On The Story Reading Ape’s blog I found a blog post, written by Randy on ‘advancedfictionwriting’. I found it very interesting and found more people should read the post. Thank you, Randy.


Are you about to publish your novel? If so, should you try going with a traditional publisher, or should you go indie? How do you make that decision?

Lynne posted this question on my “Ask A Question For My Blog” page:

I’m planning to go indie with my WIP. It’s only my second novel, I’m still a newbie, but here’s the question: what are the biggest reasons for seeking an agent and/or traditional publisher?

There are a number of obvious negatives associated with traditional publishing, such as low royalty rates. And I’ll have to do much of my own marketing even if my manuscript is accepted. I’d also like to do my own kindle pricing, something I can only do as an indie.

Thoughts? I want to know both sides before committing to my course.

Randy sez: Lynne, I have a feeling your question is much bigger than a single blog post can handle. I’m pretty sure I could write a whole book on the subject, and maybe someday I will. But you’ve got to make a decision right now, so I’ll try to boil things down a bit.

 

To read the entire article, please go to:

https://www.advancedfictionwriting.com/blog/2018/04/15/why-publish-novel-traditional-publisher/

 

Book Sale for Closer

This is phenomenal!! F. E. Feeley jr.’s new book “CLOSER” is available. I read his other books – and I’m soooo going to get this one!! He’s a great author.

F.E.Feeley Jr

 
Available in Ebook and Paperback. Audio coming soon!
 
“Gripping, creepy, and plenty of twists and turns to keep you guessing.”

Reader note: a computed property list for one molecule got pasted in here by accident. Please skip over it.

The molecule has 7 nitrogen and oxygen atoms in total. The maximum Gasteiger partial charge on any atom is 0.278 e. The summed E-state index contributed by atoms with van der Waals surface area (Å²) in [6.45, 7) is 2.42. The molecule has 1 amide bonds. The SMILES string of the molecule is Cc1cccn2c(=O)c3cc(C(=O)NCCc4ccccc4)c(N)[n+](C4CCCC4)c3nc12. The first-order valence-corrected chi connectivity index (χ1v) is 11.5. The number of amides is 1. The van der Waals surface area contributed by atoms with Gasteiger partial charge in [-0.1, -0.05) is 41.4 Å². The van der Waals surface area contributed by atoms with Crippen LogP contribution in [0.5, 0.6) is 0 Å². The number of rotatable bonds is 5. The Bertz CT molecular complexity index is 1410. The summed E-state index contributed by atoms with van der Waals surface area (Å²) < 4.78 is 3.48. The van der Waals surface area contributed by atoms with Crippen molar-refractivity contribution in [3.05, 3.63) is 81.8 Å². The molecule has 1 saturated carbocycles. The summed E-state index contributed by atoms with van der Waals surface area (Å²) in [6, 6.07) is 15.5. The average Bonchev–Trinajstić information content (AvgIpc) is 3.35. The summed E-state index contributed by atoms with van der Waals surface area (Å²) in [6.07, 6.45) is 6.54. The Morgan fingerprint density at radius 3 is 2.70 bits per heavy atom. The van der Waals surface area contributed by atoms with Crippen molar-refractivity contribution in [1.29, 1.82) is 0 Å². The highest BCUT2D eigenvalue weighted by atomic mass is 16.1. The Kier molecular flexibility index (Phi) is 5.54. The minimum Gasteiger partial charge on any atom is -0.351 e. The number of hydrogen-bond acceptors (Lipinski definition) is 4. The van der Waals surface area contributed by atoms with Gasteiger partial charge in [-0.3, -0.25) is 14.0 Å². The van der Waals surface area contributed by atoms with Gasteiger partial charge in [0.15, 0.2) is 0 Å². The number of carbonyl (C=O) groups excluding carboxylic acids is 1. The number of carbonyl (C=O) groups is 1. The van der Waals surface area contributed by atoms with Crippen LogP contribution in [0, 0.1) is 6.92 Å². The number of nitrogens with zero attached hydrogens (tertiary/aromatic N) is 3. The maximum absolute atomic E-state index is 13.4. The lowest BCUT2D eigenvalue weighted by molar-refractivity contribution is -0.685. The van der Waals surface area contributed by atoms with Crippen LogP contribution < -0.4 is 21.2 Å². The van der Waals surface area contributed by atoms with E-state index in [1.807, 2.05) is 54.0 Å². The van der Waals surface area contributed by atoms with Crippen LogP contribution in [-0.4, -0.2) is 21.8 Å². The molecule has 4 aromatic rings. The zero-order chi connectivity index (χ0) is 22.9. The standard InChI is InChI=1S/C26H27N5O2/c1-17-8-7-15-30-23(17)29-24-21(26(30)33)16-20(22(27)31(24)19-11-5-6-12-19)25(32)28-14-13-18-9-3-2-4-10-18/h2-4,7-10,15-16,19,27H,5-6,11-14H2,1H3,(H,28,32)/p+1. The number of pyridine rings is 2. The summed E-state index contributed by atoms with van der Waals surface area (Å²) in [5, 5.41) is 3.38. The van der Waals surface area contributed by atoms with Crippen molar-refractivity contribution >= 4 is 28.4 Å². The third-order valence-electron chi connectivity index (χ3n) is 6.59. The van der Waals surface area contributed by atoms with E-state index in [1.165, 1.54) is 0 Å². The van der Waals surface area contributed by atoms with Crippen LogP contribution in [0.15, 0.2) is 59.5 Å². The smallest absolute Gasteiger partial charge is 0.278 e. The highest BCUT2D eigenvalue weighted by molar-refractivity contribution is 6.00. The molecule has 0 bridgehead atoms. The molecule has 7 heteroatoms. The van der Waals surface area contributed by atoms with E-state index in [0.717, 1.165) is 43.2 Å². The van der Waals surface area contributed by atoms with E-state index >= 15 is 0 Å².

“An incredibly well-devised page turner. “
 
“If you like your love stories with a supernatural element, you should like this one.”
 
My new novel, Closer, is on sale for 3.00 at Smashwords. Follow this link and the code is RAE50 before you check out.
 

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Who Else: Writing Secondary and Minor Characters

Morgan S. Hazelwood writes about secondary and minor characters in our stories and books. You can find this blog post on Ryan Lanz’ ‘A Writer’s Path’.

A Writer's Path

by Morgan S. Hazelwood

Who Else Is There?

Writers know all about our main character–they’re the focus of our story. Often, the story is told in their voice.

But what about everyone else? Unless you’re writing a person-versus-nature like Hatchet, you’re probably going to have other characters.

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The 10 Emotional Stages of Editing

On Ryan Lanz’ ‘A Writer’s Path’ Samantha Fenton wrote about the 10 emotional stages of editing which some of us might know very well. Thank you for a great blog post, Samantha.

A Writer's Path

by Samantha Fenton

A long time ago, I started revising and editing my manuscript. And today… I am still revising and editing my manuscript. Rest assured, there have been many emotions involved. Here are some of them.